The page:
“The fear of being judged keeps so many of us from taking a shot at our most ambitious dreams” -Srinivas Rao
The other day, my wife and I were walking through a park in Seoul.
The park had a walking path that is designed to simulate acupuncture and massage techniques; the path was strewn with pebbled routes of different rock sizes. If you walk in the path with your bare feet, it’s supposed to feel like an intense foot massage.
I wanted to try it. I had heard it could be really uncomfortable — and it was.
By the end, the bottom of my feet were killing me. I had only walked a few meters, but that’s all it took. Imagine walking on rocks for 15 minutes straight.
I was giving my wife a hard time because she had chosen to not walk in the path. “Why didn’t you join me?!” I demanded, jokingly.
“Because I didn’t want to put myself in pain on purpose,” she replied simply.
And that stuck with me.
Pain on Purpose
“Bad things are fuel. You don’t just want fuel — you need it. You can’t go anywhere without it.” -Ryan Holiday
I’m not talking about masochistic pain — pain for “no reason.”
I am talking about the pain of discomfort. Embarrassment. The pain when you look stupid or foolish. The pain of unfamiliar territory.
This is the type of pain we need to experience on purpose.
The larger mob of society — that enormous majority that will never truly be successful — avoid this pain. They run from it. It scares them, it hurts them, and they refuse to experience it. If they’re forced to, they often numb themselves in order to escape it.
But this is not how the courageous, successful individuals of the world approach this. In fact, they do the opposite.
Don’t Avoid the Pain
“To fear pain is to fear something that’s bound to happen.” -Marcus Aurelius
Avoiding this type of pain is one of the leading causes of death among creatives, entrepreneurs, writers, and anyone with a goal of improving themselves.
How many people haven’t donned their ill-fitting gym clothes because they didn’t want to feel the pain of embarrassment?
How many authors haven’t bothered to make a peep about their book idea because they were afraid of the criticism of others?
How many would-be entrepreneurs haven’t even mentioned their idea to anyone because they were scared of rejection?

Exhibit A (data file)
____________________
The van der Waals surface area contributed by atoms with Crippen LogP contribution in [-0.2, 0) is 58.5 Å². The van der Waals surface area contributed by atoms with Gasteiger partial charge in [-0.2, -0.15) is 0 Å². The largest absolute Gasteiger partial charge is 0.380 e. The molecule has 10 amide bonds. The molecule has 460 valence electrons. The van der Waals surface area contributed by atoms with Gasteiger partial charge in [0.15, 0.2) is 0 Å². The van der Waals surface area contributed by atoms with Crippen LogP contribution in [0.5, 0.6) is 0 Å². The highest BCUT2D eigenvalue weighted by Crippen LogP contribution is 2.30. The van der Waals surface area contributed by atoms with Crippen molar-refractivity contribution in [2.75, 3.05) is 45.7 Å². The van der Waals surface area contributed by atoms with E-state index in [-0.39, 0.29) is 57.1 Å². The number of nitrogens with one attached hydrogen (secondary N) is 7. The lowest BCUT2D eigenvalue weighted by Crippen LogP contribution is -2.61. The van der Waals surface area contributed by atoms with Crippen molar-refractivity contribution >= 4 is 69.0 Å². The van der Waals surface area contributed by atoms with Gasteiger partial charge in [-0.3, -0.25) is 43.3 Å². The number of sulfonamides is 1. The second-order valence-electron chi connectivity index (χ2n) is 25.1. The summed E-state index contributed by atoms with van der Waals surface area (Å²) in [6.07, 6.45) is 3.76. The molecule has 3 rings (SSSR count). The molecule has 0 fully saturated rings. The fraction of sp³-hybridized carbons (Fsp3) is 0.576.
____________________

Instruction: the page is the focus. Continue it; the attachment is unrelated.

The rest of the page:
The casualty rate is among the millions, with more added in droves every day.
We need to run towards these experiences.
We need to experience pain — the right pain — on purpose.
Many successful entrepreneurs have recognized the benefits of experiencing the pains of embarrassment, failure, and rejection. They have began training themselves to experience this pain, on purpose.
In his book The Four Hour Workweek, Tim Ferris describes how he began wearing ridiculous outfits (clown shoes, light-up ties, neon sunglasses, etc.) to parties and social gatherings on purpose.
He was training himself to experience, and therefore overcome, the pain of embarrassment and ridicule.
In his popular TEd Talk, Jia Jiang discusses how he created an intricate “Rejection Therapy” structure where he would purposely place himself in situations where he would look silly and foolish.
Some of my favorites:
- Asking for a “burger refill” at a fast food chain
- Knocking on a stranger’s door to ask if he could kick a soccer ball around in their backyard
- Asking a stranger to borrow $100
- Ask a stranger for compliments
These entrepreneurs and innovators know the benefits of experiencing — and overcoming — pain.
Experience pain on purpose.
“If I fail more than you, I win.” -Seth Godin
In Angela Duckworth’s book Grit, she discusses how experts successfully hone their craft and become world class individuals.
“Trying to do things they can’t, failing, and learning what they need to do differently is exactly the way experts practice.”
This is exactly why most people will never be successful.
They are afraid of failing. They are unwilling to experience the pain of failure, loss, rejection, or embarrassment.
This is exactly why you must experience this pain on purpose.
Place yourself in situations where you will almost certainly fail. Where you’ll almost certainly look silly or foolish.
Like jumping into an ice cold pool, the shock will blast your entire system. For a few moments, the pain will overwhelm you. It won’t be pleasant.
But after a while, you adjust. Like adapting to cold water, our minds adapt to the pain, and it subsides. You learn, you grow, you gain experience the majority of society will never position themselves to experience.
They’re unwilling to experience pain — especially on purpose.
But not you. By running towards the very thing everyone else is avoiding, you are separating yourself from the mediocre majority and positioning yourself to learn, grow, and experience more than nearly everyone else.
Fail more. Experience pain more.
“Character cannot be developed in ease and quiet. Only through experience of trial and suffering can the soul be strengthened, ambition inspired, and success achieved.” -Helen Keller